A Test of Supply-side Explanations of Geographic Variation in Health Care Use
Evidence of regional variation in health care utilization has been well-documented over the past 40 years. Yet uncertainty persists about whether this variation is primarily the result of supply-side or demand-side forces, and the difference matters for both theory and policy. In this article, we provide new evidence as to the cause of geographic variation in health care utilization. We do so by examining changes in health care use by the near-elderly as they transition from being uninsured into Medicare. Results provide support for a causal supply-side explanation of regional variation. Estimates indicate that gaining Medicare coverage in above-median spending regions increases the probability of at least one hospital visit by 36% and the probability of having more than five doctor visits by 25% relative to similar individuals in below-median spending regions.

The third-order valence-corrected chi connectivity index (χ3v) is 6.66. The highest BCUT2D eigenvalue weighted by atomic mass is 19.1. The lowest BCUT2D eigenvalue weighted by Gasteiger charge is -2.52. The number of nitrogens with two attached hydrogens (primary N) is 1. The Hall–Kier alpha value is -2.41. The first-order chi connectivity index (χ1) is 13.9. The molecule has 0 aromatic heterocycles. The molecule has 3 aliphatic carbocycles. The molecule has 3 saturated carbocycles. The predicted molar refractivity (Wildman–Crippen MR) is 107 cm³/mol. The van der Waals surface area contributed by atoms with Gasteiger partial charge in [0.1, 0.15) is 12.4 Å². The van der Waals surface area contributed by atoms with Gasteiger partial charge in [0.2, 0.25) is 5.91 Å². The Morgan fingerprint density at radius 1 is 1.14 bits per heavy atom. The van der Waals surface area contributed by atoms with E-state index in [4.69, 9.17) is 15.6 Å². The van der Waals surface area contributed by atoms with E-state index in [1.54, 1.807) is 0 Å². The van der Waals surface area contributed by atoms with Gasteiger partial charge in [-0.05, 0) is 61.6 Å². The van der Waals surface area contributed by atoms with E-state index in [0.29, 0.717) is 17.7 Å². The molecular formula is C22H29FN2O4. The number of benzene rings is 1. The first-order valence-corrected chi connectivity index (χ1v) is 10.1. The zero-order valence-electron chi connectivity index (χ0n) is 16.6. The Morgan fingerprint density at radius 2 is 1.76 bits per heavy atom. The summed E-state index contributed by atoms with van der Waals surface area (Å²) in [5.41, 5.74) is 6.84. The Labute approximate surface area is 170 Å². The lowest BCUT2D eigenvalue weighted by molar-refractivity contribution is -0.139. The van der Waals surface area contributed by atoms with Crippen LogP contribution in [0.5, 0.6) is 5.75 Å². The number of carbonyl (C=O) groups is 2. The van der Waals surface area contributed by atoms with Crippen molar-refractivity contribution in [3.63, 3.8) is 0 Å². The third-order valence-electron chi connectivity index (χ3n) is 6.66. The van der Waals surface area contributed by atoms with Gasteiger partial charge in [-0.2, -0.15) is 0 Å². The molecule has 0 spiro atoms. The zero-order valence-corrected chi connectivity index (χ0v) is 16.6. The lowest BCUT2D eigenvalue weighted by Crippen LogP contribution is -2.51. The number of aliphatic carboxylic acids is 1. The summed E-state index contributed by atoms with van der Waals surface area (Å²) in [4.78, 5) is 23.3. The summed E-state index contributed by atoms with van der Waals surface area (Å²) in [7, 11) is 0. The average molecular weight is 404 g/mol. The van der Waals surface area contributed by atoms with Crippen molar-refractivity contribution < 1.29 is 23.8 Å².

The views expressed herein are those of the authors and do not necessarily reflect the views of the National Bureau of Economic Research.